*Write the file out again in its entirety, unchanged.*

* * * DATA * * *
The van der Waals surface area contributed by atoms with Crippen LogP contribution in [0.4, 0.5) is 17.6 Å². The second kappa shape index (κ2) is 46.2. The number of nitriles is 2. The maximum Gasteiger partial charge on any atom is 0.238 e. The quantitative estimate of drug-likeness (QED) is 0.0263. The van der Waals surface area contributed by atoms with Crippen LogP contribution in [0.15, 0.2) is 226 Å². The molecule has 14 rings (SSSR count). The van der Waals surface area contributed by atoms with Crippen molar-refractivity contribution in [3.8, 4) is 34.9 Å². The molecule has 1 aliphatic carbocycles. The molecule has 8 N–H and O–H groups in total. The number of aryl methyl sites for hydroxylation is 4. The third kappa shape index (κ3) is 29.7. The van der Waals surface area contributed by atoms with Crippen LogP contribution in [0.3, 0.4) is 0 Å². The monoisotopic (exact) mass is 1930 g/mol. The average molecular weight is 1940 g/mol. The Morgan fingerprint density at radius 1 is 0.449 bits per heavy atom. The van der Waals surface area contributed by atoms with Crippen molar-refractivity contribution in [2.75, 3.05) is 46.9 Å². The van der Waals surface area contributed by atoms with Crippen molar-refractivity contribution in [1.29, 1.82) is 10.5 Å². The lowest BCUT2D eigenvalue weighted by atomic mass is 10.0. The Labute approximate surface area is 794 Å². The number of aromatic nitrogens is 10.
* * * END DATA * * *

The van der Waals surface area contributed by atoms with Crippen LogP contribution in [0.4, 0.5) is 17.6 Å². The second kappa shape index (κ2) is 46.2. The number of nitriles is 2. The maximum Gasteiger partial charge on any atom is 0.238 e. The quantitative estimate of drug-likeness (QED) is 0.0263. The van der Waals surface area contributed by atoms with Crippen LogP contribution in [0.15, 0.2) is 226 Å². The molecule has 14 rings (SSSR count). The van der Waals surface area contributed by atoms with Crippen molar-refractivity contribution in [3.8, 4) is 34.9 Å². The molecule has 1 aliphatic carbocycles. The molecule has 8 N–H and O–H groups in total. The number of aryl methyl sites for hydroxylation is 4. The third kappa shape index (κ3) is 29.7. The van der Waals surface area contributed by atoms with Crippen LogP contribution in [0.3, 0.4) is 0 Å². The monoisotopic (exact) mass is 1930 g/mol. The average molecular weight is 1940 g/mol. The Morgan fingerprint density at radius 1 is 0.449 bits per heavy atom. The van der Waals surface area contributed by atoms with Crippen molar-refractivity contribution in [2.75, 3.05) is 46.9 Å². The van der Waals surface area contributed by atoms with Crippen molar-refractivity contribution in [1.29, 1.82) is 10.5 Å². The lowest BCUT2D eigenvalue weighted by atomic mass is 10.0. The Labute approximate surface area is 794 Å². The number of aromatic nitrogens is 10.